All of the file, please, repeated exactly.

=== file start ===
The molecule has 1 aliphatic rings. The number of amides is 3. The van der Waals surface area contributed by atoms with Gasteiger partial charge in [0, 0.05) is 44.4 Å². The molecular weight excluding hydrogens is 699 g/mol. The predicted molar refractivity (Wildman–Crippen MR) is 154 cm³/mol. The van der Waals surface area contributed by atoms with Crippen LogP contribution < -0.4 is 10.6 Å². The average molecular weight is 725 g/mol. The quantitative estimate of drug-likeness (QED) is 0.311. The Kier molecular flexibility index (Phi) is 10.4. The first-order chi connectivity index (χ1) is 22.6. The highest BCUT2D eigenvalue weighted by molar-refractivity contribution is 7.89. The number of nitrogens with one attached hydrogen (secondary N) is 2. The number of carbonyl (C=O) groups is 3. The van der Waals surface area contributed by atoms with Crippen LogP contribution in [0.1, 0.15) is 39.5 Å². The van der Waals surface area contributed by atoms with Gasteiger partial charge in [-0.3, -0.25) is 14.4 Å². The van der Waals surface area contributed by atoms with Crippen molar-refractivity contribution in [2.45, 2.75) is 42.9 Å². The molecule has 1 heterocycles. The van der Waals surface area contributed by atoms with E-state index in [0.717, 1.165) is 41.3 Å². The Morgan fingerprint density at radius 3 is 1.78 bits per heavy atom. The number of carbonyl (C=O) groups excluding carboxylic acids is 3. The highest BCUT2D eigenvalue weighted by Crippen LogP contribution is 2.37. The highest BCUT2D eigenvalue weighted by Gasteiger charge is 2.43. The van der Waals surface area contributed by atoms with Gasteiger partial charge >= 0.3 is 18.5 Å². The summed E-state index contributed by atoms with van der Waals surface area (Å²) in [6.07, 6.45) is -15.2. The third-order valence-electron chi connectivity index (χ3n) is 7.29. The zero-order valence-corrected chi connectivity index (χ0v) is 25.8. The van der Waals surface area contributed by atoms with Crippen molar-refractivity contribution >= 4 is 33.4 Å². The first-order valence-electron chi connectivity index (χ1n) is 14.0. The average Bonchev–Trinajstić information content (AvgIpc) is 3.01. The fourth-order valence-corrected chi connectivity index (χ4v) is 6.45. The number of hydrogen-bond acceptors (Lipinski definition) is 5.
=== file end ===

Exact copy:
The molecule has 1 aliphatic rings. The number of amides is 3. The van der Waals surface area contributed by atoms with Gasteiger partial charge in [0, 0.05) is 44.4 Å². The molecular weight excluding hydrogens is 699 g/mol. The predicted molar refractivity (Wildman–Crippen MR) is 154 cm³/mol. The van der Waals surface area contributed by atoms with Crippen LogP contribution < -0.4 is 10.6 Å². The average molecular weight is 725 g/mol. The quantitative estimate of drug-likeness (QED) is 0.311. The Kier molecular flexibility index (Phi) is 10.4. The first-order chi connectivity index (χ1) is 22.6. The highest BCUT2D eigenvalue weighted by molar-refractivity contribution is 7.89. The number of nitrogens with one attached hydrogen (secondary N) is 2. The number of carbonyl (C=O) groups is 3. The van der Waals surface area contributed by atoms with Crippen LogP contribution in [0.1, 0.15) is 39.5 Å². The van der Waals surface area contributed by atoms with Gasteiger partial charge in [-0.3, -0.25) is 14.4 Å². The van der Waals surface area contributed by atoms with Crippen molar-refractivity contribution in [2.45, 2.75) is 42.9 Å². The molecule has 1 heterocycles. The van der Waals surface area contributed by atoms with E-state index in [0.717, 1.165) is 41.3 Å². The Morgan fingerprint density at radius 3 is 1.78 bits per heavy atom. The number of carbonyl (C=O) groups excluding carboxylic acids is 3. The highest BCUT2D eigenvalue weighted by Crippen LogP contribution is 2.37. The highest BCUT2D eigenvalue weighted by Gasteiger charge is 2.43. The van der Waals surface area contributed by atoms with Gasteiger partial charge >= 0.3 is 18.5 Å². The summed E-state index contributed by atoms with van der Waals surface area (Å²) in [6.07, 6.45) is -15.2. The third-order valence-electron chi connectivity index (χ3n) is 7.29. The zero-order valence-corrected chi connectivity index (χ0v) is 25.8. The van der Waals surface area contributed by atoms with Crippen molar-refractivity contribution >= 4 is 33.4 Å². The first-order valence-electron chi connectivity index (χ1n) is 14.0. The average Bonchev–Trinajstić information content (AvgIpc) is 3.01. The fourth-order valence-corrected chi connectivity index (χ4v) is 6.45. The number of hydrogen-bond acceptors (Lipinski definition) is 5.